DAVID KENNEDY, HACKER: Can I just get your credit card number?

SEGALL: Some use it for illegal activity. In David's case, companies pay him to find out if employees are leaving the company vulnerable. He and his team show us how it's done. Step one, spoof his number so it looks like he's calling from inside the company. And then call tech support.

KENNEDY: Hello, are you there? Hello.

UNIDENTIFIED MALE: Hi, can I help you?

KENNEDY: I was wondering if you can take a look at a website I'm trying to get to. It's for a big customer thing I'm working on for Monday, and I can't seem to get to the Web site from my computer.

UNIDENTIFIED MALE: Sure, what's the website? I'll see if I can get your through.

KENNEDY: Thanks, man. It could be a stupid thing. I really suck with computers. So it's

UNIDENTIFIED MALE: Yes, I got a prompt to open. I clicked open. And I'm at the site now.

SEGALL: Here's what the I.T. guy doesn't realize. By clicking that link, he's just given David full access to his computer.

KENNEDY: Whoa, OK, that's weird. This is working find now. Awesome. I don't know what you did, man, but I really appreciate the help.

SEGALL: That was it?

KENNEDY: We're on his computer right now.

SEGALL: You were able to take over this guy's computer within I would say like under two minutes. KENNEDY: Under two minutes, took over his entire computer. Think of

it as not just his computer but it's pretty much the downfall of the entire company.

SEGALL: In this case the company was paying David to hack them to see if their employees would fall for it. They did. To show you this demo we agreed not to use the company's name.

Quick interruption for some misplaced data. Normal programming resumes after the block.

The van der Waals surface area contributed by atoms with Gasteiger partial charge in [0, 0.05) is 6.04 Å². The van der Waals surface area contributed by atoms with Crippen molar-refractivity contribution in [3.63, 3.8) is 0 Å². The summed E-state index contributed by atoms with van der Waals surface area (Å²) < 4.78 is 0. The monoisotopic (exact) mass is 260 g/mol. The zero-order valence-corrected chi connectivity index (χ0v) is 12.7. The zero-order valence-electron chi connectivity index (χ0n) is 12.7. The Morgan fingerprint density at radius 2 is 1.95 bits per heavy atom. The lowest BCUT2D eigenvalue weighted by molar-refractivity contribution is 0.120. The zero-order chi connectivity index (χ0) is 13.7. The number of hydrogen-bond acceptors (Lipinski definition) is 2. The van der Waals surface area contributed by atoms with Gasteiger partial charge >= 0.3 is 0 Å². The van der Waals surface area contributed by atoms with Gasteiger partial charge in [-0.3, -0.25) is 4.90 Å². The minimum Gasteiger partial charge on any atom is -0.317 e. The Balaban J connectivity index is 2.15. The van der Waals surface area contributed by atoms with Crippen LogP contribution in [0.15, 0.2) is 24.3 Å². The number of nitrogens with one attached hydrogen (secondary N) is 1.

Kennedy hacks to protect. He's part of a growing number of hackers using the skill for good. Josh Corman is one of them, too. He started a group to help bridge the gap between hackers and big companies.

CORMAN: Hacking is a form of power, not surprisingly, as you walked into my house and saw all the "Spiderman" stuff, I'm a Stan Lee line of "With great power comes great responsibility." We're coming to the point where the outside world, a breach a week, a breach a day affecting people's personal lives and national security, we've got to grow up a bit, and we have to be very deliberate about how people use that power.

SEGALL: Corman formed the group after his mom passed away.

CORMAN: She was my science teacher. She taught me darkness is the absence of light. If you see something missing in the world, maybe it's our job to put it there. There are very, very bad people, which means it falls to the good people to try to fight it.

SEGALL: You feel like you have a very personal responsibility?

CORMAN: We have so much potential to shape our culture, our values, our safety. If not us, then who?

SEGALL: It's that potential that could hurt or help in a world where these guys are the new superheroes and hacking is the ultimate power.

[15:00:01] I'm Laurie Segall.